Has this happened to you? An event gets canceled and since there’s no other reason to make the trip, you contact your airline for a refund. The problem is, getting your money back only happens under certain narrow circumstances and even making an itinerary change will usually cost you. Welcome to the wonderful world of refundable vs. non-refundable tickets.
Refundable vs. Non-Refundable Tickets
With most airlines, you get what you pay for. Expensive, last-minute tickets that are typically purchased by business travelers tend to be refundable – one of the perks of paying more is the ability to get a refund if needed.
So-called leisure travel tickets – airfare purchased for vacations or non-business travel – are almost always cheaper, and almost always non-refundable. Look at the fine print next time you peruse deals on an airline website and chances are you’ll see non-refundable somewhere in there.
Refunds for Non-Refundable Tickets
Some airlines will refund non-refundable tickets in the event of a family member’s death or other serious event – contact the airline but be prepared to provide thorough documentation. However, airline policies vary greatly in this regard: Spirit, for example, refused to refund the non-refundable ticket of a dying veteran, citing its strict no-refunds policy. However, even that policy changed after the story received heavy media attention and an anti-Spirit Facebook campaign forced the airline’s hand.
Non-Refundable Tickets and Change Fees
Changing a non-refundable ticket is relatively simple, and in most cases, you are usually allowed a year to rebook travel. However, there is a catch: changing most non-refundable tickets will cost you a steep change fee ranging from $30 to $150 (and the more expensive price is more common). Plus, if the price of airfare to your destination rises for the future time period you change your ticket to, you will also have to pay the difference. The only U.S. airline without a change fee is Southwest.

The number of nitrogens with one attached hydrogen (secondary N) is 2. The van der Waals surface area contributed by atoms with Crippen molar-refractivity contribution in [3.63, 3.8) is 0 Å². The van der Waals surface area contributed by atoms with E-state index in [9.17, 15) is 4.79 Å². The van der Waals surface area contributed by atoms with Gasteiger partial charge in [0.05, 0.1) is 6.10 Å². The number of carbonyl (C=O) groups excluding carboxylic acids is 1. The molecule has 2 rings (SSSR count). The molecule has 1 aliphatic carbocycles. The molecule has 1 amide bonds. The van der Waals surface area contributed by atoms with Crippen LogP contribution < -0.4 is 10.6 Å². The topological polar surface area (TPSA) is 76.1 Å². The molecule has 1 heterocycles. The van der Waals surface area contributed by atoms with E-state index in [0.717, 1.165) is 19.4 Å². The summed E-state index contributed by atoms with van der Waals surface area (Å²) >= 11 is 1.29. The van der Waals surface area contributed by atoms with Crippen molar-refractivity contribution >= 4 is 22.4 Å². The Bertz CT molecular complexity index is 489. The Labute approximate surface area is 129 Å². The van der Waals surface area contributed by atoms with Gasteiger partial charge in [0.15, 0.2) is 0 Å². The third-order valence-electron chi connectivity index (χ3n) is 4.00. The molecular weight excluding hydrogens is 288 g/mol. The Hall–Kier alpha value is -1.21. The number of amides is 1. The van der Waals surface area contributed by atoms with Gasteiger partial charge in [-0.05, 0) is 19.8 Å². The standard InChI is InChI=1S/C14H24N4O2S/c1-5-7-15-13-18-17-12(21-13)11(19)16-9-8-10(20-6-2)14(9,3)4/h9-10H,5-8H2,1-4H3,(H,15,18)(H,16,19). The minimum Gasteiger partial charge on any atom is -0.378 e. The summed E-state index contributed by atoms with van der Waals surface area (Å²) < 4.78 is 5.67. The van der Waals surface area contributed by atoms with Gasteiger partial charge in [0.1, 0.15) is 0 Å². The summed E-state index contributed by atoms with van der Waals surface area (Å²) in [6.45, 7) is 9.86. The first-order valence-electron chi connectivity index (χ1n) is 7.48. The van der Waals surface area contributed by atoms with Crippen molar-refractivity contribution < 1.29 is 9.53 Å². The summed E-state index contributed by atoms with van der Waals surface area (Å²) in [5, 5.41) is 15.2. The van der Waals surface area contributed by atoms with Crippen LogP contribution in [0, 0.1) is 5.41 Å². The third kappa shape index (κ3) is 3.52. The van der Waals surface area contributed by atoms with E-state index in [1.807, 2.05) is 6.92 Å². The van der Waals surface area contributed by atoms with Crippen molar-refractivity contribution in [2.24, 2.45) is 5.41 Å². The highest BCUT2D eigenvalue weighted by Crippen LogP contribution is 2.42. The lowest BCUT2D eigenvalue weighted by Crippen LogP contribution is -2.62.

Airline Change Fees
Click on the airline name for more details about change fee policies. [Editor’s note: Airline fees change all the time so check with your carrier for the latest information.]
- AirTran: $50
- Alaska: $75-$100 (no change fee on travel wholly within the state of Alaska)
- American: $100 UPDATE: The change fee is now $200
- Delta: $150 UPDATE: The change fee is now $200
- Frontier: $50-$100 (price varies by fare option )
- Hawaiian: $30-$150 (the cheaper fee is for inter-island travel only)
- JetBlue: $100
- Southwest: Free
- United: $150 UPDATE: The change fee is now $200
- US Airways: $150 UPDATE: The change fee is now $200
- Virgin America: $100
International Change Fees – Even More Expensive
Change fees shown above are for domestic travel only. The fees for international tickets can be much higher – for example, Delta and others charge a $250 change fee for travel outside the U.S.